package Saver::Database; use strict; use DBI; @Saver::Database::ISA = qw(Saver); our $sql = "INSERT INTO quotes VALUES (0, ?)"; sub new { my $class = shift; my $db = shift; my $user = shift; my $pass = shift; my $self = { db => $db, user => $user, pass => $pass, }; return bless $self, $class; } sub _open { my $self = shift; my $dbh = DBI->connect("DBI:mysql:" . $self->{db} . ";host=loc +alhost", $self->{user}, $self->{pass}) or die ("Couldn't connect to d +atabase: " . $DBI::errstr); $self->{dbh} = $dbh; } sub _close { my $self = shift; $self->{dbh}->disconnect() or die ("Couldn't disconnect from d +atabase: " . $self->{dbh}->errstr); } sub save { my $self = shift; my $quote = shift; unless ($self->{dbh}) { &_open(); } my $sth = $self->{dbh}->prepare($Saver::Database::sql); $sth->execute($self->serialize($quote)); $sth->finish(); } sub DESTROY { my $self = shift; &_close(); return; }

Now there is some horrible DBI code in there (I don't have a db installed on the machine that I'm writing this on, and my DBI is very rusty), but that's not what I'm trying to get at. The key thing to gain from this additional class is the following: in order to switch my code from using a flat file to using a database I have to change exactly one line. This:

my $saver = Saver::File->new($file);

becomes this:

my $saver = Saver::Database->new($db, $user, $pass);

And the rest of my code rolls on exactly as it did before even though I have completely changed the underlying architecture. That is quite a powerful technique to add to your toolset and is one of the main reasons that developers get really excited when they start talking about being able to make something object-oriented.

Notice too that Saver::Database can also use the serialize method defined in the Saver super-class.

Another little tidbit that I'd like to point out is the use of what's called a class variable. The variable $sql (defined by the line our $sql = "...") is shared by every object of class Saver::Database. This means that a change made to the value of $sql in one object would be visible to every other object.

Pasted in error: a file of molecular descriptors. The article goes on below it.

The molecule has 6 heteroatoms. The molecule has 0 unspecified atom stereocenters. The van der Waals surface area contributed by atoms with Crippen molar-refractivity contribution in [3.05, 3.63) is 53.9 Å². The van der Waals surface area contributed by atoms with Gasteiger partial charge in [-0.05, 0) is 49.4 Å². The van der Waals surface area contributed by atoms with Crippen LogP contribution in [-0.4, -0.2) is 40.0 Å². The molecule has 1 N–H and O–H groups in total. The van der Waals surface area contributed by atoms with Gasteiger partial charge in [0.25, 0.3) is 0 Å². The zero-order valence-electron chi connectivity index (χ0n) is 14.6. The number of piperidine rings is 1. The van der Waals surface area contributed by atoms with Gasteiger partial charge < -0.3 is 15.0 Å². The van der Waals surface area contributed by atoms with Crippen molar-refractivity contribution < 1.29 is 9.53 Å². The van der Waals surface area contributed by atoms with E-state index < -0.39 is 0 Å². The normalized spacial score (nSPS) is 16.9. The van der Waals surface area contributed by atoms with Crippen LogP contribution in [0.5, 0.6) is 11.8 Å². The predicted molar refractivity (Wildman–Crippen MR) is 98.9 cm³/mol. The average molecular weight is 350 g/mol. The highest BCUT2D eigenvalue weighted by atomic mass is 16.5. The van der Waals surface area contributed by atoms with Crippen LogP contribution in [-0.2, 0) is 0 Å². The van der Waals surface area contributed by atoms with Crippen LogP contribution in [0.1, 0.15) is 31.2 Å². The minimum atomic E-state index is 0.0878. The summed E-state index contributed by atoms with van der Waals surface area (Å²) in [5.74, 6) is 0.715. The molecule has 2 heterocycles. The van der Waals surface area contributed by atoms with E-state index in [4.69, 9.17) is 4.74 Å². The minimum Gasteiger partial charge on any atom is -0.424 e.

Class variables are often used to define things that are either immutable (will not normally be changed by objects -- as is the case with our SQL statement) or that need to be used as counters (how many objects of class "Foo" have I created?). There are other uses for class variables as well, but those are the simplest.

Further Reading

There's a great deal more to OO than what I've outlined here (and some even more powerful concepts that I haven't delved into), but this should give you a good framework for getting from I know OO is important but I don't really know much about it to I can create and use simple classes.

From here, I'd recommend that you read the other tutorials on OO design and programming in Perl that are available on the Web since they are more rigorously correct than mine and look at more advanced concepts. Here are a few links:

A Brief Discussion of Style

Several astute people have picked up on my obvious Java pedigree -- I learned OO from Perl, but spent a couple of years as a Java developer where I picked up some rather non-Perlish habits rooted in a strongly-typed language. For the sake of comprehensiveness, I'd like to cover a couple of points where my style differs significantly from that of your standard Perl OO developer.